- 30.56% – managing a multi-million dollar business.
What was gratifying for us to see was what scored last amongst these firm leaders was 4.17% – establishing an enduring personal legacy.
We also obtained other comments including, “keeping the partnership together at a time the firm was transitioning from a first generation of partners;” and “taking the firm in an entirely new direction and getting alignment among the partners.” From one Leader we heard “I didn’t have any real concerns. I just hoped that our partners were willing to change their mindset under my ‘play to win’ style, as opposed to the former ‘play not to lose style.
»How long was the transition period between when your predecessor formally stepped down and when you actually took the reins?
While it was interesting to see that there is now a longer transition period than was evidenced years back, we still received numerous comments about how it was such a “difficult transition,” that it was “poorly planned for the time allowed” and how “essentially there was no transition and a very poor way to do it.” And from one respondent we heard, “the title was mine, but the old managing director stayed on for 5 years to transition all of the responsibilities.”
Comparing 2018 to 2023 we found a few significant differences:
- 33% /17% – happened immediately
- 9% / 3% – only a few weeks
- 12% / 30% – one to three months
- 37% / 35% – longer than three months
Mysteriously, 74% claimed that the timing was “just right” irrespective of whether the timing was one to three months or longer than three months. And we believe there is a lesson to be learned from those who did experience an immediate transition or had only a few weeks, as they unanimously confirmed that it was “too short a transition period.”
»How would you categorize the guidance provided when you first took on the job?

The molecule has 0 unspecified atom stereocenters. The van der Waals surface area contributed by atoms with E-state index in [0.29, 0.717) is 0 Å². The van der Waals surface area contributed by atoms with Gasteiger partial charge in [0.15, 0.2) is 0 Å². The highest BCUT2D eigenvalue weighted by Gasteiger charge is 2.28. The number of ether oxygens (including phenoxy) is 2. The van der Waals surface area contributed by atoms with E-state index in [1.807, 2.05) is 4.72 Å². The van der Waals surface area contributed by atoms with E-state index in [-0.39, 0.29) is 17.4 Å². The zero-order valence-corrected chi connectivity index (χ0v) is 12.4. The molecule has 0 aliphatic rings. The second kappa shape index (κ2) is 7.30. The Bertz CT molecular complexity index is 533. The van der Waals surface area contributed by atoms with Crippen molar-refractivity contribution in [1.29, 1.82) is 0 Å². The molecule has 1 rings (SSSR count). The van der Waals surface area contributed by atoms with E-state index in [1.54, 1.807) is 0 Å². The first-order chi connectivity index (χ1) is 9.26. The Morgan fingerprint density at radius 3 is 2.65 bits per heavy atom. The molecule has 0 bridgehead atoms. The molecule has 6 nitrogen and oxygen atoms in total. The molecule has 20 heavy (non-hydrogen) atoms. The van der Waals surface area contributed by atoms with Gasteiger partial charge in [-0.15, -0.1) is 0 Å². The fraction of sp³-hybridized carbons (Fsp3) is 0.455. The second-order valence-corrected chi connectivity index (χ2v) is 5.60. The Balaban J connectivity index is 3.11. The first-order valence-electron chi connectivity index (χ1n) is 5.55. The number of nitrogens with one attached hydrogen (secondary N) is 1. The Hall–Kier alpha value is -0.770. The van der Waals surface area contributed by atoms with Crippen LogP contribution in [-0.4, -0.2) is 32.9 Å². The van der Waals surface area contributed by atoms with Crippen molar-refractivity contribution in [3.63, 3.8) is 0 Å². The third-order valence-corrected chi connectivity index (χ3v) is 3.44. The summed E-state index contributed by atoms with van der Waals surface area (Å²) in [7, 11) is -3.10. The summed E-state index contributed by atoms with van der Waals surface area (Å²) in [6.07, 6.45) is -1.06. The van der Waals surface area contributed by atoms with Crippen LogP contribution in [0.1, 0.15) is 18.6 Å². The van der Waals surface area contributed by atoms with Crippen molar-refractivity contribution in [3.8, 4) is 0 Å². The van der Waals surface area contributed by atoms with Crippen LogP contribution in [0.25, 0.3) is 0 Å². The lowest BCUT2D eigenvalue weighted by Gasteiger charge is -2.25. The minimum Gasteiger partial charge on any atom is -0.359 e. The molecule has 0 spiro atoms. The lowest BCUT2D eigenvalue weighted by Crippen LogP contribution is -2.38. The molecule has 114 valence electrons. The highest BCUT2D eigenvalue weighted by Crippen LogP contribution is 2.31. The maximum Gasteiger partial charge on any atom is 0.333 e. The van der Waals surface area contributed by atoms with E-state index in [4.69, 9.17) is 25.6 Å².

This year’s survey informed us that some 64% reported either receiving extensive counsel from their predecessor and/or having received guidance from some member of the firm’s elected Board or Executive Committee. This was one of those statistical results that has improved dramatically over the years since this survey was first conducted.
That said, we received a number of comments like these, “I did receive guidance from my predecessor, but I wouldn’t call it extensive. When I had questions, he was very helpful in providing answers;” and “I spoke several times with the outgoing MP and he sent me a long email with a soup-to-nuts rundown of issues that he was handling and would be handed off to me;” and “the prior firm leader did offer some help, but he was more concerned about his own practice.”
Another 6% advised that any guidance received was largely from sources outside the firm. We were told, “I had been CEO of other organizations in the past, so I had clear expectations for myself. I have relied on networked peers for many years. There was no one at the firm I could rely on to help me shape my vision or role;” and “I had served as the de facto CEO of our prior firm that merged into this firm, as well as CEO of a heath care/IT company, and EVP and US Division Head of the second largest finance company in the world.”
The not-so-good news is that for 20% of our new firm leaders taking on this role it is reported to be a “pretty much sink or swim” exercise, which does not speak well for the outcome of this important leadership transition – especially given the enormity of the job and the increasing complexity of the awaiting challenges.
This is supported by a meager 11% of firm leaders looking back on their tenures and telling us that they were “pretty much prepared for everything they encountered.” For a third of leaders, from firms of all sizes, we heard about how they had to confront “a few surprises that they had not anticipated” and that “there were a number of things that they would have done differently knowing what they know now.”
Ironically, these firm leaders reported that for the most part, having external management and leadership experience, having served as an office managing partner, or as a practice or industry group leader seemed to have absolutely minimal value in preparing one for taking on the responsibility of being a firm leader. 42% told us that their having served on the firm’s executive committee or board was the most helpful experience. Nevertheless, as one respondent expressed it, “You really can’t understand the enormity of this position until you’re in it.”
»How would you categorize the way in which your performance is evaluated?
Another area of surprise was in discerning that only 11% of our firm leaders claimed to have a formal, written annual evaluation conducted of their performance.
42% reported that any evaluation comes from the Board and happened informally, while 34% admitted that there was no real evaluation of performance, with another 1% who did not believe they needed any evaluation of their performance, as their performance is reflected by the overall performance of the firm.